We were not allowed to veto Bink's medication. But since we were invited into the psychiatrist’s consulting room on a regular basis, it seemed sensible to find out more.
Sertraline was the first (of many) she was put on. It was the elixir of life, that drug. Lily the Pink’s Medicinal Compound. The first genuine miracle invented by the human race.
1. It had no side effects. That’s right. Absolutely none whatsoever. At all at all at all.
2. It was also astonishingly easy to come off. The moment you wanted to. Though you wouldn’t ever want to, because it solves world poverty. But if you did. You could stop just like that. No negative repercussions or withdrawal symptoms. At all at all at all.
3. If you don’t trust us we can’t work with you.
Hello? Where did that come from? Have no parents ever asked any questions before?
Well no, I don't suppose they would. All the other adolescents in that ward came from families who wouldn't know how, even if they had the energy left over from surviving their own lives.
I happened to mention all this in passing, a couple of months ago, to a reputable psychiatrist – still mystified as to why anyone would lie so blatantly to a patient and her family – and she very kindly took the time to reply: “Ah, there is a good explanation. In the early years of SSRIs, we really thought they had no ‘discontinuation’ symptoms and were very safe to start and stop. It was only much later that they were discovered, so the doctor probably really was not trying to deceive but we would all have been unaware.”
It was good to get this explanation at last. Genuinely.
However... um... forgive my being awkward, but it still leaves two very obvious questions unanswered.
First, if the drug was so new and unknown that the body of medical knowledge didn’t yet include such basic stuff as the way it completely screws your head when you come off it, and that you can find yourself addicted to it for years and years and years, why experiment on our daughter? Have we learnt nothing from thalidomide?
And secondly, how then was it possible for my brother (well-educated but nonetheless a layman) to allay our terror a few months later – when we thought Bink must be schizophrenic, so dire were the effects – simply by looking up this drug and what it could do, on something we'd barely heard of called the 'internet'?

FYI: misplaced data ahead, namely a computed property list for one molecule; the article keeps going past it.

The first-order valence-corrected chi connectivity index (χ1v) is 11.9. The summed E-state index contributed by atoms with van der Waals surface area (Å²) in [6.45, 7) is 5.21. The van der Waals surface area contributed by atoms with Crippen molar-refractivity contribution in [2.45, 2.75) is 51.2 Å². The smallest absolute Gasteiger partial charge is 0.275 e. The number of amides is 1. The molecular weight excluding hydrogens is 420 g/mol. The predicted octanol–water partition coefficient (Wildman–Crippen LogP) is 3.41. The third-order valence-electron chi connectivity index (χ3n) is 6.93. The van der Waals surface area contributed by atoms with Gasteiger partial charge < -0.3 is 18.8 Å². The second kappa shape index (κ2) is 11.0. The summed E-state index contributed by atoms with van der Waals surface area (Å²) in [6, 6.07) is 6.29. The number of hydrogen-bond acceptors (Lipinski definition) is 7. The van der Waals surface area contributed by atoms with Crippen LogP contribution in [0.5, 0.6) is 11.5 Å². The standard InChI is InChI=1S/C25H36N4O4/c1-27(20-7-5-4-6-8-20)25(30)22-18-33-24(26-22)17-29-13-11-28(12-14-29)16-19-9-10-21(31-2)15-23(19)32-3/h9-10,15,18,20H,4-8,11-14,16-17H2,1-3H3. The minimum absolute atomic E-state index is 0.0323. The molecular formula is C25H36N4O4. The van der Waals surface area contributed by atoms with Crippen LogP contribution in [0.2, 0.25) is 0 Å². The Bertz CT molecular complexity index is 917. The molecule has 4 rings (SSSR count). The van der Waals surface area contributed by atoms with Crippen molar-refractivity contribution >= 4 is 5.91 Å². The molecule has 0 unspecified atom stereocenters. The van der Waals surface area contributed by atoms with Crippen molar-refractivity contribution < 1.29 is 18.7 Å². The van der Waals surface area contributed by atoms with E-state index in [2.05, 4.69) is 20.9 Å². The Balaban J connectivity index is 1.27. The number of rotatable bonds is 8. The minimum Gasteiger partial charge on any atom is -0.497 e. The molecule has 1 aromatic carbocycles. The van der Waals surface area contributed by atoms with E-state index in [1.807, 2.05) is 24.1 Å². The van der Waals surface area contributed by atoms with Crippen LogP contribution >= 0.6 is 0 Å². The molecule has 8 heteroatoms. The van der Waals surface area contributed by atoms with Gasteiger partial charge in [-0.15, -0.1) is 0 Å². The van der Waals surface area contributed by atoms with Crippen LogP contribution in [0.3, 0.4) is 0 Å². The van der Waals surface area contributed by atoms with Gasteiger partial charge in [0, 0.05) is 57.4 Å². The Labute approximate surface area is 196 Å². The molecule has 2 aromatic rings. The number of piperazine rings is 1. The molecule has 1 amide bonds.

Be that as it may, what the psychiatrist didn’t bother to mention, to us and even more crucially to Bink herself, was that you weren’t supposed to imbibe alcohol while on it.
A couple from our church, with the hospital’s permission of course, took Bink out to Pizza Express. When they delivered her back, they were asked what she’d consumed.
A pizza. A salad. A glass of red wine.
Shit. Fan. Convergence of.
I must still have considerable residual anger over Bink’s time in the Unit: just thinking about the way our kind friends were treated roils my guts.
How about giving them information before they took her out, rather than demanding it of them when they brought her back? How about an apology for not advising them properly? How about the hospital's taking responsibility for the omission, rather than rebuking those solicitous enough to give her a generous treat, as if they were recalcitrant schoolchildren smoking behind the bike sheds?
And of course the reprimand dished out to the adults was nothing to the scolding given to Bink herself.
It’s exhausting: remembering. Anger is.
Let’s end on a positive note. A reader has just asked whether Bink get to her therapy session last Thursday?
Yes, kind friends, she did. “She’ll never make it,” Shaun had said with his customary encouraging Eeyore jollity.
But I knew she would, somehow.
As I wrote yesterday, mothers can be annoying like that. Knowing stuff without knowing how.
So give me grace to be right on this one too: that the Priory offers Bink the turning point we've all been praying for – for so many, many long years – to a glorious future of freedom.